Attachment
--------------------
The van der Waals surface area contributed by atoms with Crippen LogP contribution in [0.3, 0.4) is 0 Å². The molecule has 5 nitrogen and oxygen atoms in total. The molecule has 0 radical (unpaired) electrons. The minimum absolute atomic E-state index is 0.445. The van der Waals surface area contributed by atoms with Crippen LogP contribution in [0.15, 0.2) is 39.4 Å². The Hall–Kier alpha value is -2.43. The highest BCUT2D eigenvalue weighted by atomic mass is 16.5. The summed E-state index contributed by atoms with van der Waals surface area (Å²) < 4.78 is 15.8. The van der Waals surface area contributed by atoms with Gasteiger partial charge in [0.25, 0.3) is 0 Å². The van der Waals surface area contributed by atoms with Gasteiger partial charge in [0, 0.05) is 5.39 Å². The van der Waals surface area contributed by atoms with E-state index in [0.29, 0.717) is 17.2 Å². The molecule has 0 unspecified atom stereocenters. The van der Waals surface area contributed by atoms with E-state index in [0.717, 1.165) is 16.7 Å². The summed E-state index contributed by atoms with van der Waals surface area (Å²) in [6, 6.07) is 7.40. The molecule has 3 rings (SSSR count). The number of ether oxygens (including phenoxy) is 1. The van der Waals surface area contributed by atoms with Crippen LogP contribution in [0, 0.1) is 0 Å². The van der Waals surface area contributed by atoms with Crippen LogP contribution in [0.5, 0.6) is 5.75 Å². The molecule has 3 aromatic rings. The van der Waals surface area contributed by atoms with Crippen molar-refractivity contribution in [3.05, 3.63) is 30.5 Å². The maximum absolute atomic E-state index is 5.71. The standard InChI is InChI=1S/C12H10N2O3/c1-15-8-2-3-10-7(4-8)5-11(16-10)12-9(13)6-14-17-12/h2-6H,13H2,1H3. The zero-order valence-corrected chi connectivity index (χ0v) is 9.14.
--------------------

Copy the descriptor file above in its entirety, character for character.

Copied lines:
The van der Waals surface area contributed by atoms with Crippen LogP contribution in [0.3, 0.4) is 0 Å². The molecule has 5 nitrogen and oxygen atoms in total. The molecule has 0 radical (unpaired) electrons. The minimum absolute atomic E-state index is 0.445. The van der Waals surface area contributed by atoms with Crippen LogP contribution in [0.15, 0.2) is 39.4 Å². The Hall–Kier alpha value is -2.43. The highest BCUT2D eigenvalue weighted by atomic mass is 16.5. The summed E-state index contributed by atoms with van der Waals surface area (Å²) < 4.78 is 15.8. The van der Waals surface area contributed by atoms with Gasteiger partial charge in [0.25, 0.3) is 0 Å². The van der Waals surface area contributed by atoms with Gasteiger partial charge in [0, 0.05) is 5.39 Å². The van der Waals surface area contributed by atoms with E-state index in [0.29, 0.717) is 17.2 Å². The molecule has 0 unspecified atom stereocenters. The van der Waals surface area contributed by atoms with E-state index in [0.717, 1.165) is 16.7 Å². The summed E-state index contributed by atoms with van der Waals surface area (Å²) in [6, 6.07) is 7.40. The molecule has 3 rings (SSSR count). The number of ether oxygens (including phenoxy) is 1. The van der Waals surface area contributed by atoms with Crippen LogP contribution in [0, 0.1) is 0 Å². The van der Waals surface area contributed by atoms with Crippen LogP contribution in [0.5, 0.6) is 5.75 Å². The molecule has 3 aromatic rings. The van der Waals surface area contributed by atoms with Crippen molar-refractivity contribution in [3.05, 3.63) is 30.5 Å². The maximum absolute atomic E-state index is 5.71. The standard InChI is InChI=1S/C12H10N2O3/c1-15-8-2-3-10-7(4-8)5-11(16-10)12-9(13)6-14-17-12/h2-6H,13H2,1H3. The zero-order valence-corrected chi connectivity index (χ0v) is 9.14.